Political Animal: The Making of Tony Abbott
by David Marr
Quarterly Essay 47, Black Inc, 2012, 135 pages, $19.95
There are three revealing anecdotes about Tony Abbott in The Costello Memoirs, which I co-wrote with Peter Costello in 2008. David Marr quotes two of them in full in his widely acclaimed and denounced polemic, Political Animal: The Making of Tony Abbott. But he does not mention the third, although it is the most problematic of all and most central to Marr’s argument. So let me offer him some unsolicited advice.
The first anecdote, on page 19 of Political Animal, is a light-hearted note about Abbott the student campaigner as recalled good-humouredly by Peter Costello. Abbott was organising his mates in St John’s College at Sydney University to vote for Costello in a student election:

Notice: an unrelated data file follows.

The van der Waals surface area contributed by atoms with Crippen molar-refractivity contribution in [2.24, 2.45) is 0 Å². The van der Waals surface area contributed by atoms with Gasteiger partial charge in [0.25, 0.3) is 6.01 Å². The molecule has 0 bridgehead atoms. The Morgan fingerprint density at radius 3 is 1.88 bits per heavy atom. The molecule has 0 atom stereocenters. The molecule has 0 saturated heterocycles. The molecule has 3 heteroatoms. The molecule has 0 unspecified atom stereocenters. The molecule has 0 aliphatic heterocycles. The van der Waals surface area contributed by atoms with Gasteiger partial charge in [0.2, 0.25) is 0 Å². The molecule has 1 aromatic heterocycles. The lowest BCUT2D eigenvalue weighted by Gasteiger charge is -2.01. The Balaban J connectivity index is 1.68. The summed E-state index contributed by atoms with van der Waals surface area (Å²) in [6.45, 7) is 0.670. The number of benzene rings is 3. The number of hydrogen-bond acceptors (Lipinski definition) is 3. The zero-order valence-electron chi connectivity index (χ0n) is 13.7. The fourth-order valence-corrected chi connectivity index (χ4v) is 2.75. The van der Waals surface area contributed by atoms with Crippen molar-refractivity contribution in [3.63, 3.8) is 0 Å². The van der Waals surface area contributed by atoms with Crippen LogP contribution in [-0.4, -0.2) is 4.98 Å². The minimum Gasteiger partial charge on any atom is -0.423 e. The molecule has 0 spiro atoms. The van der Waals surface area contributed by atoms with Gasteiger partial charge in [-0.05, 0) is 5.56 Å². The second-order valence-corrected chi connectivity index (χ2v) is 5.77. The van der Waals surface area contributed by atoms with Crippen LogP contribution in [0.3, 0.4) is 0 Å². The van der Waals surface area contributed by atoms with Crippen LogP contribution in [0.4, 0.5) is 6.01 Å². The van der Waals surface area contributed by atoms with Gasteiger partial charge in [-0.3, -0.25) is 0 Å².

Tony settled on a plan … he would assemble them at a nearby hotel for beer and then lead them en masse to the rally. But as the afternoon wore on, the beer proved far more compelling than the rally. They never made it. The vote was lost.
The anecdote illustrates Abbott the student joker. You can almost hear his loud ho-ho-ho laugh in the background. Unlike Costello, Marr repeats it deadpan—although he covers the theme in his chapter on Abbott as Prince Hal.
The second story is a little more serious. It is on page 63 of Marr’s essay and quotes Costello, still in good-humoured vein: